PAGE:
Why Does the Florida Democratic Party lack a field presence? An age-old question that lacks a real answer. For years Tallahassee-based staff and consultants have made assessments about elections and campaigns without really rolling up their sleeves and spending time in the field. While this is not an indictment of all FDP staff or retained consultants, it is a trend that began in the late 1990s and continued more or less until today.
In 2002, I was personally recruited by a number of DEC’s in Central Florida who had the budget to have field operations directed on the ground and properly coordinated with the state party. While the FDP accepted this demand and ultimately listed me as the “field coordinator” on official correspondence, little was committed in the way of resources; neither financial or people to work on stimulating Democratic turnout. It serves the Democrats well to have a true field office (not merely coordinated campaigns which focus on the top of the ticket) that worry exclusively about local elections and building a Farm Team- comprised of local officials and state legislators from an area.
In a reapportionment year the need for turnout efforts in legislative races are more critical than in regular election cycles. Much like 2002, this election cycle provides a unique opportunity to win several seats that have fallen into Republican hands as sitting GOP officeholders need to familiarize themselves with new terrain and new voters. But much like in 2002, the party either has no resources, or has chosen not to allocate them to a comprehensive field effort. Relying on the Coordinated Campaign is good and well in some areas, but also a mistake in other areas, particularly those that do not receive people resources from the decision makers. While it is my experience that many local DEC’s are mismanaged, others have tried to build a useful infrastructure but the lack of coordination with neighboring counties or the state party has doomed them.
Many Tallahassee-based lobbyists and political operatives have overstated the importance of north Florida counties in the possible revival of the party. This is a common theme on our blog-site. While it is true that the leakage of legislative seats in the Big Bend and Panhandle areas has been dramatic, little can be done realistically to change the fortunes in that region. More importantly, that region does not have enough voters to really turn the tables in statewide elections or in tipping the legislative balance of power. Even if the Democrats carried every county between the Suwanee and Apalachicola Rivers, every election the GOP has won for statewide office since 2000 they still would have won, including Alex Sink’s narrow defeat in the 2010 Governor’s Race.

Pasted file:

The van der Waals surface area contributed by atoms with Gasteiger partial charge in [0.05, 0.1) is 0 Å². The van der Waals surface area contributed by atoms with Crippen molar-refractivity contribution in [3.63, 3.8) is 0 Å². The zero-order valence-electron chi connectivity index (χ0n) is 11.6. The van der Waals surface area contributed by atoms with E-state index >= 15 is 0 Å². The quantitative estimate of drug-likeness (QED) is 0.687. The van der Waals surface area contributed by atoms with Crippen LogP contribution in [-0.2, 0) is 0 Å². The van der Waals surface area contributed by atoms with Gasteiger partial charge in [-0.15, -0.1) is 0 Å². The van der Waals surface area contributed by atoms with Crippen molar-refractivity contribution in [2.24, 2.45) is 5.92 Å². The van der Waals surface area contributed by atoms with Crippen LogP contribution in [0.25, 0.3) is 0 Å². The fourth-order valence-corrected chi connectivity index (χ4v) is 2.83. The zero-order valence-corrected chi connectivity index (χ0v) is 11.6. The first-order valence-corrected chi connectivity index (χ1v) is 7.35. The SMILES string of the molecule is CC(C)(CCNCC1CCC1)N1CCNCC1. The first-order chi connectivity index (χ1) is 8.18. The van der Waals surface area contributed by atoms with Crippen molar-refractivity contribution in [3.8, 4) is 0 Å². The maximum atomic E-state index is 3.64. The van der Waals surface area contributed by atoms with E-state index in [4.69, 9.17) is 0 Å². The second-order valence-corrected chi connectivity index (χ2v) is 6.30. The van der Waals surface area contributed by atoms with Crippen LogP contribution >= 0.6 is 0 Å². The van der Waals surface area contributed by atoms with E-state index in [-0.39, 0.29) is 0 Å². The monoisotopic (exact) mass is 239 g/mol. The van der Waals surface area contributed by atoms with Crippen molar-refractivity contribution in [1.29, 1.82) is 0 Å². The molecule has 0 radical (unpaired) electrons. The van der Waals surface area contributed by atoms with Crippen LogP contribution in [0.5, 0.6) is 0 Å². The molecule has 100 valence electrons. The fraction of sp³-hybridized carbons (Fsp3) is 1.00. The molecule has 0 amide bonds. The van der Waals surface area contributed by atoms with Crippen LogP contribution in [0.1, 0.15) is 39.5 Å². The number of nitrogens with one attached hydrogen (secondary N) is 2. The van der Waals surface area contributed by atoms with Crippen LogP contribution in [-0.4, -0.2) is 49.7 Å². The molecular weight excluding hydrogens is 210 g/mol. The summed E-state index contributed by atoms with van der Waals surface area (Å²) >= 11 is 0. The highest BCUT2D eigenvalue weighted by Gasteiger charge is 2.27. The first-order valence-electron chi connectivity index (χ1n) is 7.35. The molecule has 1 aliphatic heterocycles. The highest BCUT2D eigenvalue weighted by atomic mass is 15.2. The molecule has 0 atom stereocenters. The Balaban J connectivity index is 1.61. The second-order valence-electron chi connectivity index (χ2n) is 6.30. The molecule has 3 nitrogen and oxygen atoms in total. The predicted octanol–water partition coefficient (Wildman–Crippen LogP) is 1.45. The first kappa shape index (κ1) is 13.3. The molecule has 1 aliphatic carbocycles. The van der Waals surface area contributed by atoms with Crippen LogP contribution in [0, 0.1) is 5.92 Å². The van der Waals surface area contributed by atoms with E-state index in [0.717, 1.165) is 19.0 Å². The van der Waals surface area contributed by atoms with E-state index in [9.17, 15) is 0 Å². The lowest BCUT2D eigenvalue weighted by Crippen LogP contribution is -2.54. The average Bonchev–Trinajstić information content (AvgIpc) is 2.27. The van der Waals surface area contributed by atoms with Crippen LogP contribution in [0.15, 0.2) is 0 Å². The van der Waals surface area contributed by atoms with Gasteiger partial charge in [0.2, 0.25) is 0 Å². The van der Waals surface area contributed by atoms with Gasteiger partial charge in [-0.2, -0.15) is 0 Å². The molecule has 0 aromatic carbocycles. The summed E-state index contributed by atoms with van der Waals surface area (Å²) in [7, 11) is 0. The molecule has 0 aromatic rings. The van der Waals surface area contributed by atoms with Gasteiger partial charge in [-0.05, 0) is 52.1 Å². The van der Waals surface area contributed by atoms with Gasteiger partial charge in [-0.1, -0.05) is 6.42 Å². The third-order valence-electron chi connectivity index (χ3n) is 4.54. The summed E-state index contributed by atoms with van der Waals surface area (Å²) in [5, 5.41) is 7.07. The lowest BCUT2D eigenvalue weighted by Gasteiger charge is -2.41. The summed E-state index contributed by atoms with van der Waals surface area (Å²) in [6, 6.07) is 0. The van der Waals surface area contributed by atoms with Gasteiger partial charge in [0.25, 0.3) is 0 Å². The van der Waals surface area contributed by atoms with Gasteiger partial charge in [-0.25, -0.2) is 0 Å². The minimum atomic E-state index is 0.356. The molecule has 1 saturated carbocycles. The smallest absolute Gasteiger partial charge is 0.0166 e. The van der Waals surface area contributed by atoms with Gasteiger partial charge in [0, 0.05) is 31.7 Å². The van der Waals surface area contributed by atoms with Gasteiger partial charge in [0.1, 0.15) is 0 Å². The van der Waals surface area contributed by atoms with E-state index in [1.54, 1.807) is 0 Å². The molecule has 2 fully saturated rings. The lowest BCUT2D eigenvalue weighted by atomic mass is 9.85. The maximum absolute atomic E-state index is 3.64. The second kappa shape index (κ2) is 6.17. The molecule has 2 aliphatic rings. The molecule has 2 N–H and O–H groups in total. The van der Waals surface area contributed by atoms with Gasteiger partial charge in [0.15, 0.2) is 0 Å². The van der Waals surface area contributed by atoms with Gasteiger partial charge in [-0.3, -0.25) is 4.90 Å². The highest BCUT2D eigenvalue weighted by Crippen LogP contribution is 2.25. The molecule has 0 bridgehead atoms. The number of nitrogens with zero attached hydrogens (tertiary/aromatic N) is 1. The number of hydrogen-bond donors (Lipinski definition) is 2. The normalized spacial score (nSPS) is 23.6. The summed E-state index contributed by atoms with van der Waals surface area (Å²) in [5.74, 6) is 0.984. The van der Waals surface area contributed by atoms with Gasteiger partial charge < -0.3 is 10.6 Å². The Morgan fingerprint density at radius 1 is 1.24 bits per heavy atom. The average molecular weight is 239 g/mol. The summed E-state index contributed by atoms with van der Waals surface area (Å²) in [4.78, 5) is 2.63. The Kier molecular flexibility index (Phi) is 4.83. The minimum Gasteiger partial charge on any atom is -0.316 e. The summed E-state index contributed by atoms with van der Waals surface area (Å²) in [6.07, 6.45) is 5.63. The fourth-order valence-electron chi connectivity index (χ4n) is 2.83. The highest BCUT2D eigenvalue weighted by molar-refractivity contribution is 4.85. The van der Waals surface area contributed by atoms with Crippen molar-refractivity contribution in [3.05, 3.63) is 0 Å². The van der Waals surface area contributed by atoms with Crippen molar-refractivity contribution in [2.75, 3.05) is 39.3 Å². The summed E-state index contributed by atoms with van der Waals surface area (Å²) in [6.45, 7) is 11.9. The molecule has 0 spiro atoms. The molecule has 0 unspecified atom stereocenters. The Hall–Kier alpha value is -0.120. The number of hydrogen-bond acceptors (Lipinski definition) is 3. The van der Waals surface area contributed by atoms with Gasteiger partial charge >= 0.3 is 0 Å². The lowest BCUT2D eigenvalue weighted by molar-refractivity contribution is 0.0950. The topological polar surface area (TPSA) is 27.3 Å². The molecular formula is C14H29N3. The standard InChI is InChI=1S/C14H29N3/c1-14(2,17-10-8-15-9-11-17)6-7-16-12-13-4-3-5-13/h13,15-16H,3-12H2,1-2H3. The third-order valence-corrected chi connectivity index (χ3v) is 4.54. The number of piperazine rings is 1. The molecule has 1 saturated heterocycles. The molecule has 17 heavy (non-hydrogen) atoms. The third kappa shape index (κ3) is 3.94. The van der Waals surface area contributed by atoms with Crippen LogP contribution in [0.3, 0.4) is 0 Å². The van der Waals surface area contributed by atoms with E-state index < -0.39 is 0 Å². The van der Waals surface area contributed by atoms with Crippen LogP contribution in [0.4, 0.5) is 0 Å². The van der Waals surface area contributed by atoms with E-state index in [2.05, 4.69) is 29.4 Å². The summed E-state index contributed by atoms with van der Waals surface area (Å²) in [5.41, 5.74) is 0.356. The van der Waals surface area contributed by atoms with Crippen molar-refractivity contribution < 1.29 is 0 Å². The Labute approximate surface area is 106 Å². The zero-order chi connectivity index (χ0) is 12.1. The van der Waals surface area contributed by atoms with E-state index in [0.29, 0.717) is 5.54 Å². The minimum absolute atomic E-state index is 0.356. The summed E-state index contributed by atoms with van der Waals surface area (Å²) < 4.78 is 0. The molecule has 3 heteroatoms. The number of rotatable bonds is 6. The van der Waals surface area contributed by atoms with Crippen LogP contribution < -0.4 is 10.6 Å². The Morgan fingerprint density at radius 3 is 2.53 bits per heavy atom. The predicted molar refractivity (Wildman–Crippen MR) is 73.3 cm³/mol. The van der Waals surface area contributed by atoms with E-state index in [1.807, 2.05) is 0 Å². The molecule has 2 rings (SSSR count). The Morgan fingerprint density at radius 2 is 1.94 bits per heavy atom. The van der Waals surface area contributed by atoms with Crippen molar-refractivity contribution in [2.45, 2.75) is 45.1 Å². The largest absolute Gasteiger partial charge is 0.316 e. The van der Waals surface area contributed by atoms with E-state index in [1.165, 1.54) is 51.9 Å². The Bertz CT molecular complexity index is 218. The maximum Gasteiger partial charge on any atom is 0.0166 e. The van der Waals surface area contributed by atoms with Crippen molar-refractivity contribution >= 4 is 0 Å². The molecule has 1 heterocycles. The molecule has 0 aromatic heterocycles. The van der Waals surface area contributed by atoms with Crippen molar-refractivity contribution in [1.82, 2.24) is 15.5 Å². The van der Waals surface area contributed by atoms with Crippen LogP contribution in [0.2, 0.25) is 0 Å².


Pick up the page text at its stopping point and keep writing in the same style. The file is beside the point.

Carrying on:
We have also heard from the party’s southeast Florida base that maximizing turnout in Broward and Palm Beach Counties would make all the difference statewide. While there is certainly much truth to the theory that more Democratic votes can be squeezed out of these two liberal metropolitan counties, both are already performing very well for Democrats and basing any statewide strategy around the two counties is difficult. What is important is that the party structures in both counties become more organized and less beset by factionalism. More importantly, Democratic candidates and the FDP cannot take the area for granted: just showing up for fundraisers without actually meeting and turning out voters.
But the most important counties in the state that need a real field presence are between Ocala and Stuart on both coasts. These counties have been forgotten by many Democrats except in spots, and will provide the margins for any meaningful Democratic revival in the state.
Party building requires, like any building, a solid foundation. In politics foundations are built of people – be they registered voters, party activists, eager candidates or motivated donors. Building the foundation necessary to begin and sustain a long-term resurgence of the Democratic Party requires creating a new backbone at the local level of committed activists, potential candidates, and major fund-raisers.
With this core group of believers who share core values, while at the same time incorporating that most democratic of notions inclusiveness, we can begin to build the essential “Farm Team” of local elected officials, and lay the groundwork for a successful campaign operation statewide outside of the capitol. The Florida Democratic Party needs to make an effort to establish real field offices in central Florida (and by central Florida I do not mean just Orlando) as well as making sure they pay attention to voters in southeast Florida. The fact that the FDP has lacked any real field presence when compared to the Republican Party of Florida (RPOF) has been apparent for well over a decade but becomes more and more noticeable as time goes on.